Thailand is the third largest exporter of seafood in the world, supplying supermarkets in Europe and America, but it's accused of crewing fishing boats with Burmese and Cambodian men who've been sold and forced to work as slaves.
Military music is pumping out into the tropical sunshine. In front of us are some 100 police officers standing in rows, and two heavily armed SWAT teams standing at attention. General Chatchawal Suksomjit, deputy chief of police, is walking down the lines, shaking hands, nodding and saluting.
With his dark glasses, slicked-back hair and shiny grey uniform he oozes importance.
He ushers us on to some waiting police boats and out into the waters of the Malacca Straits, along the border with Malaysia.
The general is head of a new committee set up to deal with the trafficking of men into the fishing business - an industry he describes as "dirty, dangerous and difficult".
Human rights groups claim the Thai fishing fleet is much worse than this. Phil Robertson of Human Rights Watch, who wrote a report on it for the International Organization for Migration says the use of forced labour is "systematic" and "pervasive".
"The biggest problem we've seen is that if people can't work, people aren't useful on board, they can be killed and thrown overboard," he says. "It doesn't happen on every boat but it does happen enough to raise serious questions about the lawlessness in this industry."
There is also a recruitment crisis. By the Ministry of Labour's count, fishing boats in Thailand are short of 50,000 men. One captain at the port of Chonburi says they are desperate.
"Because Thai fishing is difficult, some people we have to force on to the boat," he says.
Many boat owners and captains rely on brokers to recruit their workers, but the brokers are often unscrupulous, tricking young men from neighbouring countries into a job from which there is no escape.
As the police boats charge out towards the border with Malaysia, we approach four battered fishing boats. The SWAT teams surge on to the deck of the first boat, but meet no resistance.
"The focus of the mission today is to find trafficked and forced labour," announces the general in Thai, before ordering the mainly Burmese crew down on to the deck. The crew have holes in their shirts or no shirts at all. Most are barefoot. We slide around on the nets, scales and fish guts on the deck.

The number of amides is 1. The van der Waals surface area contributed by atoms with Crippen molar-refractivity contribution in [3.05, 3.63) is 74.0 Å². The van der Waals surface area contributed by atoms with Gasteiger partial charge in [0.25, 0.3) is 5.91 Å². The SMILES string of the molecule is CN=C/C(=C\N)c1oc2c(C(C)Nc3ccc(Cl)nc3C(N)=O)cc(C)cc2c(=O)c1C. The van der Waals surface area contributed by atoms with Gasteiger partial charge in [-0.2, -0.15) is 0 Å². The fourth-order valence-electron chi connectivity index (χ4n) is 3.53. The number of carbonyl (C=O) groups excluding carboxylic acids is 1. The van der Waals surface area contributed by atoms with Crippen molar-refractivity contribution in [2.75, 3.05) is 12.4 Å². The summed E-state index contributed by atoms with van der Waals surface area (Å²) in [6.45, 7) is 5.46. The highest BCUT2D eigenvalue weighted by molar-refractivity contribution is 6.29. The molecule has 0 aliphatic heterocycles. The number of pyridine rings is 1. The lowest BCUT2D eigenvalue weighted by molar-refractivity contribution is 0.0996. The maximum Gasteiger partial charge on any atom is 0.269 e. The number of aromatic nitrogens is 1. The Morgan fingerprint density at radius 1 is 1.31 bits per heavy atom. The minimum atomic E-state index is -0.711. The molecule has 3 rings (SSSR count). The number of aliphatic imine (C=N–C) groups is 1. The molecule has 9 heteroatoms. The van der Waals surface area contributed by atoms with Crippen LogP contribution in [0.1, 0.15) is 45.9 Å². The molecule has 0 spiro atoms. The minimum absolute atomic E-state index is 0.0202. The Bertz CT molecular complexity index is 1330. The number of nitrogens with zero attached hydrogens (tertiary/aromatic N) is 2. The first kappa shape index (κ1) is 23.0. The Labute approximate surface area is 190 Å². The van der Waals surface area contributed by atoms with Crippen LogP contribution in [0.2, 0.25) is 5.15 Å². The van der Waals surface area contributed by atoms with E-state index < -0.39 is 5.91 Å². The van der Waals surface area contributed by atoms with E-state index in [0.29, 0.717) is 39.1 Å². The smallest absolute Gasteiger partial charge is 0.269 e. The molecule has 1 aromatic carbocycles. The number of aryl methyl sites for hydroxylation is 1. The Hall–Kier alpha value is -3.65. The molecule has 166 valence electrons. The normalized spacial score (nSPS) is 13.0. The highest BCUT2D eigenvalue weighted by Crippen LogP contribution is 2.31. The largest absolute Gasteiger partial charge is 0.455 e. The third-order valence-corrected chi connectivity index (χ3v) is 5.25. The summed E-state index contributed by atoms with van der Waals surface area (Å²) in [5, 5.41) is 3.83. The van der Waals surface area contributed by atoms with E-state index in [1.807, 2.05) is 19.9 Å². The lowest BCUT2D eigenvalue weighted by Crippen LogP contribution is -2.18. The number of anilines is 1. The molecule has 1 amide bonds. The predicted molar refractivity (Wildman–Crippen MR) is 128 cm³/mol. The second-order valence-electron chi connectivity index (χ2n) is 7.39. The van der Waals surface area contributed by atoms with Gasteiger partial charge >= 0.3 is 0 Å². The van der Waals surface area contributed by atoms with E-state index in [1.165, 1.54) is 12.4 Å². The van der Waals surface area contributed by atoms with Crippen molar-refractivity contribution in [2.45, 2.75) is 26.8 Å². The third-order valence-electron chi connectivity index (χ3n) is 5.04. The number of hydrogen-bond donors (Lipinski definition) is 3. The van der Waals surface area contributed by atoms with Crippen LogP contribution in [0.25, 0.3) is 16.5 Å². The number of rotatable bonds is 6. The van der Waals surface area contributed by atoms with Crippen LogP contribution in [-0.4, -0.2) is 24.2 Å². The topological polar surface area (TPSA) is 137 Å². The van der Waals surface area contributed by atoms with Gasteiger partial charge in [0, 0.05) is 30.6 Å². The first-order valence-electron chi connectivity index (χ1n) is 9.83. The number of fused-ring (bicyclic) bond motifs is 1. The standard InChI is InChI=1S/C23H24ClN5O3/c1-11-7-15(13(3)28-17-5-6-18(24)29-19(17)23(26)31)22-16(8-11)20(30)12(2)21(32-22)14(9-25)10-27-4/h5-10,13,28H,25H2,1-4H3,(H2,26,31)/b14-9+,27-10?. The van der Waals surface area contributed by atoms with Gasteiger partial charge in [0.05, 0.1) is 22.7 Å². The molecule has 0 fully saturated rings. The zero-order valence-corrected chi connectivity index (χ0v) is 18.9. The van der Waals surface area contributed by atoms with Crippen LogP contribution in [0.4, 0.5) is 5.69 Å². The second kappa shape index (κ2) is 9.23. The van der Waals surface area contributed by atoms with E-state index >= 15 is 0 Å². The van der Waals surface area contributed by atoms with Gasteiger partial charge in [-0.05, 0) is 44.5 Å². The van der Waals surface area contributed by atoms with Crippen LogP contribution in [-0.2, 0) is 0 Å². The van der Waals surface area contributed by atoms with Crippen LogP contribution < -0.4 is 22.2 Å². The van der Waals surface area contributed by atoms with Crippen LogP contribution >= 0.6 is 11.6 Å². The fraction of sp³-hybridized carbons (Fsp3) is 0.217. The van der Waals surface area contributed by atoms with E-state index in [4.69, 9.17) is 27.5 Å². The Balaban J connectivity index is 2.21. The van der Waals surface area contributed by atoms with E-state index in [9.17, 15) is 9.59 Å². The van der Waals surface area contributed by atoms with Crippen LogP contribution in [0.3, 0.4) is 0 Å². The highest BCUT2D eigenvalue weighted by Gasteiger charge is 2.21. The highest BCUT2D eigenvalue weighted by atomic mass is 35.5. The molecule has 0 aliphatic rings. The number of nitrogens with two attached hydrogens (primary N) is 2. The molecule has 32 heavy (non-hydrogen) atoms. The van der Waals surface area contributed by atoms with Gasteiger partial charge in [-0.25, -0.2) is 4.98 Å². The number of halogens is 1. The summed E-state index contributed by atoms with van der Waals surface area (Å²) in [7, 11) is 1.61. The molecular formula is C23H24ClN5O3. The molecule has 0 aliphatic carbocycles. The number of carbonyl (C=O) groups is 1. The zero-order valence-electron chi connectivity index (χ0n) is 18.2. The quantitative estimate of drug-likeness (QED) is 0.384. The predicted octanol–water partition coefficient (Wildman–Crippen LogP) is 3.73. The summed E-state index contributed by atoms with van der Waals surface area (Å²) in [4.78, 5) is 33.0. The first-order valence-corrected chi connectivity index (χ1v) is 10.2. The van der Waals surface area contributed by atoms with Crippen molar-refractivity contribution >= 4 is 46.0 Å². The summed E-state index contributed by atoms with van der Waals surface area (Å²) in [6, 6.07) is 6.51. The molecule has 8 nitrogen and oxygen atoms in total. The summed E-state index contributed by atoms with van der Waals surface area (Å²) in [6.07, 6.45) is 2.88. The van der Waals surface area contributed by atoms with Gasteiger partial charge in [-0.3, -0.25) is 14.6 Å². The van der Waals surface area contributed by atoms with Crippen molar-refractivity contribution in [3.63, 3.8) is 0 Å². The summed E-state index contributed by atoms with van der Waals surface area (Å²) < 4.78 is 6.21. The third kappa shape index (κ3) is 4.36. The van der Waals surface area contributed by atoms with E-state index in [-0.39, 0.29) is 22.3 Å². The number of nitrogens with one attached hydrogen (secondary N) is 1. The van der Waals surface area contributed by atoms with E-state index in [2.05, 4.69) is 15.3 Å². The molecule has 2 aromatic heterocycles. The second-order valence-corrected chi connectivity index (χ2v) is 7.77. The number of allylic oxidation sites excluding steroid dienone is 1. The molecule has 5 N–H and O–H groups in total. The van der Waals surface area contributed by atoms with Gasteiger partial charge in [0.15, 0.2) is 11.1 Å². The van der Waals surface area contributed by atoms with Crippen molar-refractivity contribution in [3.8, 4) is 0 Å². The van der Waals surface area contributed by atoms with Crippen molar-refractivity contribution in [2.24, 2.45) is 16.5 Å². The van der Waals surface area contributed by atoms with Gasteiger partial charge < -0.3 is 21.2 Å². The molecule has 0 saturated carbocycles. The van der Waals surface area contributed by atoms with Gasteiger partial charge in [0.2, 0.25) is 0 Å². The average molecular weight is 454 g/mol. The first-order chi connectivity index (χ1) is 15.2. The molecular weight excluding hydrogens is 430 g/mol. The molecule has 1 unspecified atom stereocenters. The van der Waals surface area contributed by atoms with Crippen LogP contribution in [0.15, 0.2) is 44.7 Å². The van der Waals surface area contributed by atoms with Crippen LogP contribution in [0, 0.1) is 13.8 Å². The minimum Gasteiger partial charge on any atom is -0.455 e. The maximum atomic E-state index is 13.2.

When I talk in Burmese they speak quietly, glancing nervously at the captain and the crew master.
One group say they didn't know they were coming on to a boat when they left Rakhine State in the west of Burma, or Myanmar as it is also known. They owe a broker $750 (£450) for bringing them here. One man glances out from under a mop of salt-soaked hair. "It's been seven months," he says. He still hasn't been paid.
With my basic Burmese and the crew's reluctance to talk, it's hard to assess the situation but brokers, deception and debt often go hand-in-hand with forced labour.
Typically an illegal worker from Cambodia or Burma meets a broker and is offered a factory job. He accepts and finds himself passed from one broker to another, taken to a port and put on a fishing boat. The victim is then told he owes a lot of money.
It's a well-sprung trap. If he escapes, then as an undocumented migrant the police will arrest and deport him. One Cambodian man I spoke to was trapped for three years on a boat without any wages, while he "paid off his debt". He was never told how much he owed.
The general and his team cannot talk directly to the Burmese-speaking crew because they haven't brought a translator so determining whether the men are trafficked is not possible. After 20 minutes the general ushers us off the boat.
"Wouldn't it make your job easier to have a translator?" I ask. He replies that usually they rely on someone on board who can speak Burmese, such as the crew master. However, it's often the crew master who is accused of the worst cases of abuse and violence.
"How do you know there was no forced labour or trafficking here?" I ask.
"From what we saw, there was no lock-up or detention room," he says. "We saw no signs of harm on their bodies or in their facial expressions. By looking into their faces and their eyes they didn't look like they had been forced to work."
It didn't seem like a foolproof system.
When the authorities do rescue trafficked men they often end up in a government-run detention centre on the outskirts of Bangkok.
Ken is one of these men. He explains that he was promised a good job in a factory but was forced on to a tiny boat in the open sea where he fished 20 hours a day, seven days a week. When he talks, his rough fingers run over the word L.O.V.E, which is clumsily tattooed across his knuckles. The broker said Ken owed a lot of money for being found a job and taken to the port. Months passed but Ken, like so many others, was never paid.